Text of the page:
Imagine your boat entering the calm, turquoise water of a lagoon. Outside, the swells you just sailed through explode on the fringing coral reef. In this cruising paradise — typical in the tropical Pacific and Indian oceans — the water is so clear that at 20, 40 and even 60 feet deep, the bottom holds no secrets. At the anchorage, this transparency reveals a mostly white-sand bottom interrupted by stand-alone coral structures, called bommies, that rise like cactuses from a desert floor.
Yikes! Ranging in size from a basketball to a minivan, these bommies can abrade the galvanizing of your chain. They can foul your anchor. After just a bit of swinging, your rode can wrap bommies until your scope is effectively reduced to 1-to-1 (which can then pit extreme forces against your snubber and deck hardware in the event of storm-induced swell). Yet despite these threats, when anchored cruising boats and bommies tango, it’s most often the bommies that endure the most damage.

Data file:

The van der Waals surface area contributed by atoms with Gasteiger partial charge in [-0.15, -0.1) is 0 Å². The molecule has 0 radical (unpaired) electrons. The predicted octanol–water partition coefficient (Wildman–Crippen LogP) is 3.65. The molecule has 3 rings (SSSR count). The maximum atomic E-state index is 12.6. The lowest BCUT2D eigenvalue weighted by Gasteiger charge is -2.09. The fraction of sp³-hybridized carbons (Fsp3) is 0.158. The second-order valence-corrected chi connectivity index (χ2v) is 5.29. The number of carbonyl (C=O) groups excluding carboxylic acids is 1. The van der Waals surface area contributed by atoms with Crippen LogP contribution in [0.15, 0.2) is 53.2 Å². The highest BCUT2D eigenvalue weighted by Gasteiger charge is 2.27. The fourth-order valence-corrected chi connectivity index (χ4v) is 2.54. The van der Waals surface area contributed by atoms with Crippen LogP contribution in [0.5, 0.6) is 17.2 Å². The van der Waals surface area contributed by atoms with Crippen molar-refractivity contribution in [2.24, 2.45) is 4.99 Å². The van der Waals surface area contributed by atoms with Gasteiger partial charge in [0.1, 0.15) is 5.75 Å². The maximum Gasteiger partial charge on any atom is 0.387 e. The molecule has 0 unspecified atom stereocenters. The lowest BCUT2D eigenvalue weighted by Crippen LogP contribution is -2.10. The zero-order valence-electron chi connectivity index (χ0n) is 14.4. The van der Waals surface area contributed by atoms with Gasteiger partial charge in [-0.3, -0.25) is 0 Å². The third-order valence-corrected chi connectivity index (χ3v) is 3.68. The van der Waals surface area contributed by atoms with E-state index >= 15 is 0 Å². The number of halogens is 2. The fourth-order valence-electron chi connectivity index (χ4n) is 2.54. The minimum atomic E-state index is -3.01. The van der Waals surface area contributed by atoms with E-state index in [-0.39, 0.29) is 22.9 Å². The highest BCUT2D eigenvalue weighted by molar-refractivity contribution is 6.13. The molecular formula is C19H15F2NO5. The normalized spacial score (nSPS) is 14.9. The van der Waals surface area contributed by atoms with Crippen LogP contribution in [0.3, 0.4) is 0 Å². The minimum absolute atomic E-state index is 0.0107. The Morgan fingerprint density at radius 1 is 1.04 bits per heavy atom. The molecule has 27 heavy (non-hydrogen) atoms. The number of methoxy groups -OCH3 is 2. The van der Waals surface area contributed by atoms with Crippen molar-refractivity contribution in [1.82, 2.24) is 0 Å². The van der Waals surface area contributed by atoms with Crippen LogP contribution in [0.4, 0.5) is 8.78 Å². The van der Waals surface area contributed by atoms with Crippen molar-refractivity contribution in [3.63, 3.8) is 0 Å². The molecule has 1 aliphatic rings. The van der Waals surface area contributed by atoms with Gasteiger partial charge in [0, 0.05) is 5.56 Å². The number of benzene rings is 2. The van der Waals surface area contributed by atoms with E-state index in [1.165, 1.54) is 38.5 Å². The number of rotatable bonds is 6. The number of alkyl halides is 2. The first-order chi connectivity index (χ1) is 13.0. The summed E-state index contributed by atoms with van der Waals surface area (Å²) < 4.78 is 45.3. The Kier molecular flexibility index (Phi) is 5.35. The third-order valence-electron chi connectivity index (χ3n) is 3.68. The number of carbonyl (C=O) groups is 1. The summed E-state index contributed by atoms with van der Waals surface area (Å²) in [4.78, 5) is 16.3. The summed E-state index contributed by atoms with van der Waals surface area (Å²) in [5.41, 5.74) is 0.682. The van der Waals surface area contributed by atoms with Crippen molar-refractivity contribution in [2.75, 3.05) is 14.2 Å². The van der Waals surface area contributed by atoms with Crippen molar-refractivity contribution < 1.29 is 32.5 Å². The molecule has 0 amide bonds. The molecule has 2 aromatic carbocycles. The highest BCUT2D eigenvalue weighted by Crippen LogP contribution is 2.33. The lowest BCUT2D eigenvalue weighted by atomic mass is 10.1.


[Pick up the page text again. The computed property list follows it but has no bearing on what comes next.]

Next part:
Even when merely brushed across coral, anchor chain causes damage that is either irreparable or very slow to heal. Bommies often grow up and out from a narrow base of rocklike exoskeleton. Juvenile bommies can be broken and toppled fairly easily by an anchor chain drawn tight across them.
Fortunately, there is a time-tested anchoring technique that greatly reduces the chances of snagging a fragile bommie. It’s a technique we learned and became skilled at in the atolls of French Polynesia and the Cook Islands.
After locating the largest clear patch of sand we could, we’d attach a fender to our chain (by tying a hitch) every 25 feet as we deployed the anchor. (Our chain is 3⁄8-inch diameter, and we use Polyform F5 and G5 fenders.) The effect is that our rode hangs suspended above the tops of the bommies, preventing damage to our chain, our boat and these slow-growing organisms.